Riley Urges U.S. To Rejoin International Education Group
The United States should step up its efforts to collaborate with other countries in improving education worldwide, including rejoining UNESCO, Secretary of Education Richard W. Riley urged in a speech here last week.
"Education has taken its place, along with trade and economics, keeping the peace, ... and other major issues on the agendas of international meetings," Mr. Riley said April 19 at the Embassy of France. "The growing importance of education is a new international development, and I do not see it going away."
The United States withdrew from the United Nations Educational, Scientific, and Cultural Organization in 1984 because of the agency's perceived anti-Western political views and concerns about fiscal mismanagement. The Department of State estimates that it would cost $68 million to rejoin the Paris-based organization, an action that President Clinton called for in 1995.
"UNESCO offers the broadest world forum for action on making education for all a reality, and the United States should have a seat in that forum," Mr. Riley said to the nearly 300 people who attended the speech, including ambassadors, embassy officials, and representatives of various U.S. and international groups.
Mr. Clinton later signed an executive memorandum stating the government's commitment to international education policy. The departments of State and Education announced they would host a series of meetings to further the goals.
The speech highlighted Mr. Riley's recent two-week trip to Asia, where he attended two meetings with other education leaders and visited schools.
He reported that he had shared ideas on a wide range of topics that have also challenged the leaders of those countries: the use of technology and the "digital divide" between wealthy and poor nations, a dissatisfaction with teacher-training and professional-development efforts, attempts to balance academics with social and moral development, and alternative ways of assessing students' readiness for higher education.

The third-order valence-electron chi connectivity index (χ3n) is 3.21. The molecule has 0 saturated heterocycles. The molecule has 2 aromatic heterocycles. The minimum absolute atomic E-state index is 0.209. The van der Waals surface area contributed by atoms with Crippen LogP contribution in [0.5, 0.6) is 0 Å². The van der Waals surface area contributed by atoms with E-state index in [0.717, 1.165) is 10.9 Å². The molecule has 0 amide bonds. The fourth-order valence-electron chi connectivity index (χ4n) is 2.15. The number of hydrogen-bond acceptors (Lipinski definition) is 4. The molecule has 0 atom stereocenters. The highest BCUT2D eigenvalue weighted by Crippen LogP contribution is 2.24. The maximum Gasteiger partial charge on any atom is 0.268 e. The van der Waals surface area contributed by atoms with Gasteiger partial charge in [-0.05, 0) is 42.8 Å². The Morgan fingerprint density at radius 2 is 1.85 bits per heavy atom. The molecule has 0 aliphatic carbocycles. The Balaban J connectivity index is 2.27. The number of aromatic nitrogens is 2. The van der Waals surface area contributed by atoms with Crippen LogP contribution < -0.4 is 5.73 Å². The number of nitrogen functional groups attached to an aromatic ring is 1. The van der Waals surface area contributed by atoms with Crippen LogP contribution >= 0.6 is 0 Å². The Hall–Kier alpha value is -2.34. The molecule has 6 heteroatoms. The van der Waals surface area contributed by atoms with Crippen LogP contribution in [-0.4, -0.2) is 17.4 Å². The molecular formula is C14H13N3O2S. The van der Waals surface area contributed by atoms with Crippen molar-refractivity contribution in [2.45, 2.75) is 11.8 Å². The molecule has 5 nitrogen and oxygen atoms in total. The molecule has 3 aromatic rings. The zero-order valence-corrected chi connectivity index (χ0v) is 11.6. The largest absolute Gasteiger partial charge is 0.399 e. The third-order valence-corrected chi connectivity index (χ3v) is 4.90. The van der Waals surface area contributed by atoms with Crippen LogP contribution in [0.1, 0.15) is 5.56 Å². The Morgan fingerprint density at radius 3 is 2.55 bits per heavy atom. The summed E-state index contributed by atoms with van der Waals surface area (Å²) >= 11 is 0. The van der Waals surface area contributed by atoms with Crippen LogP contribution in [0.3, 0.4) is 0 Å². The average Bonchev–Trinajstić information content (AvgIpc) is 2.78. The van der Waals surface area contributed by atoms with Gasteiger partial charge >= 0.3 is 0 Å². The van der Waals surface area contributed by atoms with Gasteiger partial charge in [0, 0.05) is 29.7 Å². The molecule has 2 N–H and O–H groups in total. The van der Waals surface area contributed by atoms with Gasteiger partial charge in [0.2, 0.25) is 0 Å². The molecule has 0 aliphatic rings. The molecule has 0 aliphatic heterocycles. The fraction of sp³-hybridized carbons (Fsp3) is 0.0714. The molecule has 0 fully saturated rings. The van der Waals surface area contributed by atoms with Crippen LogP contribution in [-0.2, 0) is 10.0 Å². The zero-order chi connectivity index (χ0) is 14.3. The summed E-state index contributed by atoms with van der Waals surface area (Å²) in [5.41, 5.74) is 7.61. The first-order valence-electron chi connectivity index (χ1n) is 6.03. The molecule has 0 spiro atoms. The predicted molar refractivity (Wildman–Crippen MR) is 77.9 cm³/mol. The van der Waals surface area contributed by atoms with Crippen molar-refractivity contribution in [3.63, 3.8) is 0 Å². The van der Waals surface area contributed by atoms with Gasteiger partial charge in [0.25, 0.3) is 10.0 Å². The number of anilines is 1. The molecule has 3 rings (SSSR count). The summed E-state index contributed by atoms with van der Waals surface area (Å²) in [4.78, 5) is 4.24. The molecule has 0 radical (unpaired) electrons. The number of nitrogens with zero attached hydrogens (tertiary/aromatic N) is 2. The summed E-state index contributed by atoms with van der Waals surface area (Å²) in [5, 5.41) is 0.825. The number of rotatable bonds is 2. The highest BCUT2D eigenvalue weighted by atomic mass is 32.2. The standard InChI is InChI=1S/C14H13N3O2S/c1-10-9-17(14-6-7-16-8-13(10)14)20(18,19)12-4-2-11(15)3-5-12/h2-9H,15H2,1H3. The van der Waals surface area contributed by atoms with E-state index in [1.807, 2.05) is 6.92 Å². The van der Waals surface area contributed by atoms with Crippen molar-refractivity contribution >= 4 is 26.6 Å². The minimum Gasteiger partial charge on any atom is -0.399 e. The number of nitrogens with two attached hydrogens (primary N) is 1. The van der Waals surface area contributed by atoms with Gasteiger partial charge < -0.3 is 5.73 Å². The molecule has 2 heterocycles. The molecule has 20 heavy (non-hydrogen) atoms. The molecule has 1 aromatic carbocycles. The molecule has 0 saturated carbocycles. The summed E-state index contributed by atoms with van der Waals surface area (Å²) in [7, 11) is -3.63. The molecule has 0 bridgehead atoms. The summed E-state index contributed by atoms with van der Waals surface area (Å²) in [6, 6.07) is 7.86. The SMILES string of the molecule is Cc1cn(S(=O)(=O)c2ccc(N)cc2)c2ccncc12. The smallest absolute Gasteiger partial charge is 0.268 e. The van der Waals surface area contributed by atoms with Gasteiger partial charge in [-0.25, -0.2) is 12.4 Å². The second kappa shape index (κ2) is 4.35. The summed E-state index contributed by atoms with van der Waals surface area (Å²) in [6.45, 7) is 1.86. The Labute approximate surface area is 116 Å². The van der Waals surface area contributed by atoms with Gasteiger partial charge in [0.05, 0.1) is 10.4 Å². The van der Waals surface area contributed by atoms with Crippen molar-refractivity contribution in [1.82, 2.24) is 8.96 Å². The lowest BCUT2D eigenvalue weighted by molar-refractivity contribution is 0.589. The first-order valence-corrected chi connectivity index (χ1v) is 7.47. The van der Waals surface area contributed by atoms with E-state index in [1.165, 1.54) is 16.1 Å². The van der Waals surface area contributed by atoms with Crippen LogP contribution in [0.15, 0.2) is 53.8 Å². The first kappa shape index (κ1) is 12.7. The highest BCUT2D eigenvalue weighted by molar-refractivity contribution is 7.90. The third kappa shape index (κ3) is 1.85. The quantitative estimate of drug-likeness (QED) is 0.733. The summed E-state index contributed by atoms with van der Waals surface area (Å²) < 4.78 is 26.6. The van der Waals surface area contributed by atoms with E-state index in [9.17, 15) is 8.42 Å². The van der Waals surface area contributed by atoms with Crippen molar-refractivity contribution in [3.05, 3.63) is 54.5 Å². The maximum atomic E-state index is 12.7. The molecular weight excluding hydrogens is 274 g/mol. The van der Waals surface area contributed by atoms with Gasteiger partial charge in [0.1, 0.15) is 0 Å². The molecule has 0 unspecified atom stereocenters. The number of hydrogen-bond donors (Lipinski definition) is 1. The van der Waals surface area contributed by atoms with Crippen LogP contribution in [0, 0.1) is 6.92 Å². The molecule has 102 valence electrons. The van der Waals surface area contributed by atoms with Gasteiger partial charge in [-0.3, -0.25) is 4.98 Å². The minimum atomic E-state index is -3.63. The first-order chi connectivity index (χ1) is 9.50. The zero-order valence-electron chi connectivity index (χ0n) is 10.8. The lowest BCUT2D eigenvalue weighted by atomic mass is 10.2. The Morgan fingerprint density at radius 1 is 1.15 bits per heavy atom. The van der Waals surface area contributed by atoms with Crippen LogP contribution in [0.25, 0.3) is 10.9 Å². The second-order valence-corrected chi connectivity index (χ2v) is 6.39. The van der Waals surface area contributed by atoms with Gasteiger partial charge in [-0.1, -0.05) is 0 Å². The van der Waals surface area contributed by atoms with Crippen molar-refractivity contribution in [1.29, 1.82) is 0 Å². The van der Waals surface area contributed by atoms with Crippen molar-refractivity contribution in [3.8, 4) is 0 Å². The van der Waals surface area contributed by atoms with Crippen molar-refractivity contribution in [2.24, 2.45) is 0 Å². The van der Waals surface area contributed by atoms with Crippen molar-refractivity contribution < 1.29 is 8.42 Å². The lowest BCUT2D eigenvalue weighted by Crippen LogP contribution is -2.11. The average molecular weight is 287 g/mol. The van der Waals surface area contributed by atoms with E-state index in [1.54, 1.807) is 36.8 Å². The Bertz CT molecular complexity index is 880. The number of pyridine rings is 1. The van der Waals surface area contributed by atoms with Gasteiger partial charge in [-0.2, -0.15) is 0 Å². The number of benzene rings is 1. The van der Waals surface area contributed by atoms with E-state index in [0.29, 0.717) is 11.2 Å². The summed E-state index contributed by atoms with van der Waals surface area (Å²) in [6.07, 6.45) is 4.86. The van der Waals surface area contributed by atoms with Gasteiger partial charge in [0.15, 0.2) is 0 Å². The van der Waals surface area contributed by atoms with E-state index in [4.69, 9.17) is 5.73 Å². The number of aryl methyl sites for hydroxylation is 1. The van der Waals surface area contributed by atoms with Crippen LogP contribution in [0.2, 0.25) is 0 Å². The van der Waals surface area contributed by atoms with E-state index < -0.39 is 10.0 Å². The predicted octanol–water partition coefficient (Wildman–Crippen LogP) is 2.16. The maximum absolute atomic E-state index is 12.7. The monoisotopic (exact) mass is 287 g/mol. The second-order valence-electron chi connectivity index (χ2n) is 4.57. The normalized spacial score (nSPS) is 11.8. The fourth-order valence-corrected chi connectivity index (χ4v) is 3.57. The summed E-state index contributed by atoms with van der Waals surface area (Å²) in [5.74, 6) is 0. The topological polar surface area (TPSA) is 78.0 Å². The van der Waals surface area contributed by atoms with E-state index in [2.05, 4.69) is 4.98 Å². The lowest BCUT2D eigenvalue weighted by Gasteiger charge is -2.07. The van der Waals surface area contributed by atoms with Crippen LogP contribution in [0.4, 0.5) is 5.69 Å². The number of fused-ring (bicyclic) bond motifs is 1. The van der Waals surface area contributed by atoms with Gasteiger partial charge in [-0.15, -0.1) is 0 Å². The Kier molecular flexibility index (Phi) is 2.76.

During the trip, the secretary visited schools in Singapore, one of the countries that have outperformed the United States in international mathematics assessments, to study instructional strategies there. Those teachers, he said, spend more time working with their students in depth on one concept, instead of trying to cover many concepts at once.
"Many experts believe America's math curriculum is an inch deep and a mile wide, and that we do not challenge our students enough. My visit to Singapore confirms that opinion," he said.
The United States is also lagging behind other industrialized nations in teaching its students a second language, he added.
Mr. Riley wants colleges and universities to set a goal of sending 20 percent of their students abroad in exchange programs. He also sees a dire need for American teachers to teach English in other parts of the world, partly because of the growing use of computer software written in English. Mr. Riley encouraged educators, particularly recently retired teachers, to consider an assignment abroad.
The speech capped a personal interest of Mr. Riley's in international education issues and hundreds of visits from foreign educators to the Education Department during his seven-year tenure. ("Federal File: International Appeal," Nov. 17, 1999.)
Secretary Riley will continue his international travels next month, when he is scheduled to visit schools in Italy and Ireland and meet with education officials in London.
Vol. 19, Issue 33, Page 31